CAMP PENDLETON, Calif. - A military jury acquitted a Marine intelligence officer yesterday of charges that he tried to help cover up the killings of 24 Iraqis.
Cheers erupted as the seven-officer panel cleared First Lieutenant Andrew Grayson, who was the first of three Marines to be tried in the biggest US criminal case involving Iraqi deaths linked to the war.
The judge, Major Brian E. Kasprzyk, admonished the noisy courtroom, saying: "There will be no more of that."
Grayson, who has maintained he did nothing wrong, was not at the scene of the killings of men, women, and children on Nov. 19, 2005, in Haditha. He was accused of telling a sergeant to delete photographs of the dead from a digital camera and laptop computer.
Outside the courtroom, a visibly emotional Grayson fought back tears as he said the verdict was an end to a terrible ordeal.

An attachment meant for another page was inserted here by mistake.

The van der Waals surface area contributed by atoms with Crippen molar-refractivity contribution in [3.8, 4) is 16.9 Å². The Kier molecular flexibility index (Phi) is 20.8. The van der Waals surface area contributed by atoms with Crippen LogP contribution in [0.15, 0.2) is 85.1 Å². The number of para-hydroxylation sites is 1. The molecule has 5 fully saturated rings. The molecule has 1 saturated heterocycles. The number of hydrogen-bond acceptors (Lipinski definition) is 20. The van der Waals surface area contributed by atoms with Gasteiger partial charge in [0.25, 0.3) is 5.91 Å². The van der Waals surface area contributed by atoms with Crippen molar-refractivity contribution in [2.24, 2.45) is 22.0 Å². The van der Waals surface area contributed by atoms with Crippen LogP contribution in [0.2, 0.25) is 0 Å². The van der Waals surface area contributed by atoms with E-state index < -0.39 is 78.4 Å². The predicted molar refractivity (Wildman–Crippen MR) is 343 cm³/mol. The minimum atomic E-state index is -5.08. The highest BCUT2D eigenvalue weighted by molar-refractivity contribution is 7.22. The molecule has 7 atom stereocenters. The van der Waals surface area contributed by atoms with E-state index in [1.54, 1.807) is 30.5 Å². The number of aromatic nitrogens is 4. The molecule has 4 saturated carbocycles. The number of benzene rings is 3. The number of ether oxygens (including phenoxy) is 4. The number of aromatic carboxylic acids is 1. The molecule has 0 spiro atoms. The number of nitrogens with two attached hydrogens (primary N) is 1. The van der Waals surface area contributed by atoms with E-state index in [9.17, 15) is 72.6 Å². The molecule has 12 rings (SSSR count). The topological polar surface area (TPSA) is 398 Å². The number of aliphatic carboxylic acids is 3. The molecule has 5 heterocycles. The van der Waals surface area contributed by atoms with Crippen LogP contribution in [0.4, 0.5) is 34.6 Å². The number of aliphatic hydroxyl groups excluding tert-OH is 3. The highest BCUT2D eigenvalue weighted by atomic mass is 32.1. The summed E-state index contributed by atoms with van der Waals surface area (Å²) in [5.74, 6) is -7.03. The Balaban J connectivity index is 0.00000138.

"It's finally time for me to get to be with my family," he said.
Grayson, of Springboro, Ohio, was found not guilty of two counts of making false official statements, two counts of trying to fraudulently separate from service, and one count of an attempt to deceive by making false statements. He would have faced as many as 20 years in prison if convicted of all counts.
The killings occurred after a roadside bomb killed a Marine.
Investigators allege that after the bombing, Staff Sergeant Frank Wuterich and a squad member shot five men at the scene. Wuterich then allegedly ordered his men into several houses, where they killed more Iraqis. Four enlisted Marines initially were charged with murder and four officers were charged with failing to investigate the deaths. Charges were dropped against five of the Marines.